I hope countries understand the necessity to accelerate implementation of the WHO Framework Convention on Tobacco Control measures, which could:

  • Greatly reduce not only cardiovascular diseases but also over 50 types of other tobacco-related diseases.
  • Improve overall health.
  • Reduce health costs.
  • Put us in a good health position in the case of a possible new pandemic. We need to prepare our population, learn from what’s happening today and improve the population’s health.

Furthermore, we should start to think about ‘endgame’ strategy such as reducing smoking rates in the general population to less than 5% and eliminating the sale of tobacco products.

Tobacco products kill more than half of chronic users. The tobacco industry has promoted and disseminated and tried to block any attempt to decrease tobacco consumption for decades, and so they are responsible for this. It is a human right, and we need to protect our health.

Do you think it’s possible to achieve this tobacco ‘endgame’ in the near future?

It’s not easy, but it is possible. It’s an idea that the tobacco control community has been working on. We have the rationality, but we now need some countries to pave the way. We hope that in the next ten years we can have more attempts for passing in endgame strategies.

In Latin America, the domino effect worked. For example, in 2006 my country Uruguay was the first smoke-free country in the Americas. By 2016, 18 of the 20 Latin American countries were smoke-free, and today, all South American countries are smoke-free. When a country starts, there is a healthy competition that promotes this domino effect, and that is the way we hope to push the endgame.

 

NIH-funded projects in tobacco prevention

Here, we investigate how the NIH supports research studying tobacco use prevention, including projects in tobacco control & health effects

All over the world, diseases are successfully treated. However, focussing on prevention – treating a disease before it can even start – can make a huge difference in people’s lives. Prevention is preferable to treatment, and research on disease prevention is an important part of the U.S. National Institutes of Health’s (NIH) public health mission.

The NIH Office of Disease Prevention (ODP) works to assess, facilitate, and stimulate research in disease prevention. It is then responsible for disseminating the results of this research to improve public health through multiple avenues such as clinical practice, health policy, and community health programmes. One of the research priorities of the ODP’s 2019-2023 Strategic Plan is to promote and facilitate tobacco regulatory science and the funding of tobacco prevention research. This includes supporting projects in regulatory science, addiction, tobacco control, health effects, cancer prevention and behavioural studies.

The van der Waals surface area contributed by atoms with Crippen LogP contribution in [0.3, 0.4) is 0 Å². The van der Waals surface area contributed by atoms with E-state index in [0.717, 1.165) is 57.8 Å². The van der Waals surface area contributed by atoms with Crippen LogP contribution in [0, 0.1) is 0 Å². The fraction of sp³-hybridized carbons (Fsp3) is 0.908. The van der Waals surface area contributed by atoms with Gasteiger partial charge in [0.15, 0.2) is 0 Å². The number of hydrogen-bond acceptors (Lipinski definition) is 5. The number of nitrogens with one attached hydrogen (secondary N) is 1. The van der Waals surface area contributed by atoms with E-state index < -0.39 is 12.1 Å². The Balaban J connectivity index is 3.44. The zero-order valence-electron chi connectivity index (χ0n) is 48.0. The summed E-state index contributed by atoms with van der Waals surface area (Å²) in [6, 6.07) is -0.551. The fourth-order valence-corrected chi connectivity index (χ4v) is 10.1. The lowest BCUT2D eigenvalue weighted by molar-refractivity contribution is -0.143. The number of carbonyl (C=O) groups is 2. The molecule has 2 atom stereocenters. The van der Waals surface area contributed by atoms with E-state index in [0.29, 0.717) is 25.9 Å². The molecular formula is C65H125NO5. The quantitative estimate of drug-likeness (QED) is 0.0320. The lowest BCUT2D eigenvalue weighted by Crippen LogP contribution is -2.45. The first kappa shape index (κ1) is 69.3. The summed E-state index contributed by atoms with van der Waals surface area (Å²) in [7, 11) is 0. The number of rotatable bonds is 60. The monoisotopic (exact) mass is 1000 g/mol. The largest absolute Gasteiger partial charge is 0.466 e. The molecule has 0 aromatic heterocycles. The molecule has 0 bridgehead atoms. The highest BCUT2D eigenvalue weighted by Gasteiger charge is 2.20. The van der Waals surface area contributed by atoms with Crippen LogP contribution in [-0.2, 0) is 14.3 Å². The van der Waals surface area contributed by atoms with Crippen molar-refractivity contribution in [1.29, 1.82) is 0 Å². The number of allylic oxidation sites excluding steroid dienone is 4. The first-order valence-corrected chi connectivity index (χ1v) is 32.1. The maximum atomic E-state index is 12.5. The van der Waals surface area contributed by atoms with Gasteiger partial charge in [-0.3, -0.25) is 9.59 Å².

The Tobacco Regulatory Science Program

The Tobacco Regulatory Science Program (TRSP) was established as an interagency partnership between the NIH and the FDA Center for Tobacco Products to foster tobacco regulatory research.

With the passage of the 2009 Family Smoking Prevention and Tobacco Control Act (Tobacco Control Act) the FDA acquired the authority to regulate the manufacture, marketing, and distribution of tobacco

products to protect public health. Within the framework of the Tobacco Control Act, the two organisations formed this partnership to establish a comprehensive research agenda in tobacco regulatory science for the benefit of future generations.

TRSP supports research applications that will inform the NIH and FDA in regulation of the manufacture, marketing, and distribution of tobacco products to reduce the public health toll from tobacco product use in the U.S.

The Tobacco Centers of Regulatory Science (TCORS) are the centrepiece of the Tobacco Regulatory Science Program. Made up of scientists with a broad range of expertise spanning epidemiology, economics, toxicology, addictions, and marketing, they generate critical research that informs the FDA’s regulation of tobacco products. TRSP offers numerous research funding opportunities focused on tobacco regulatory science.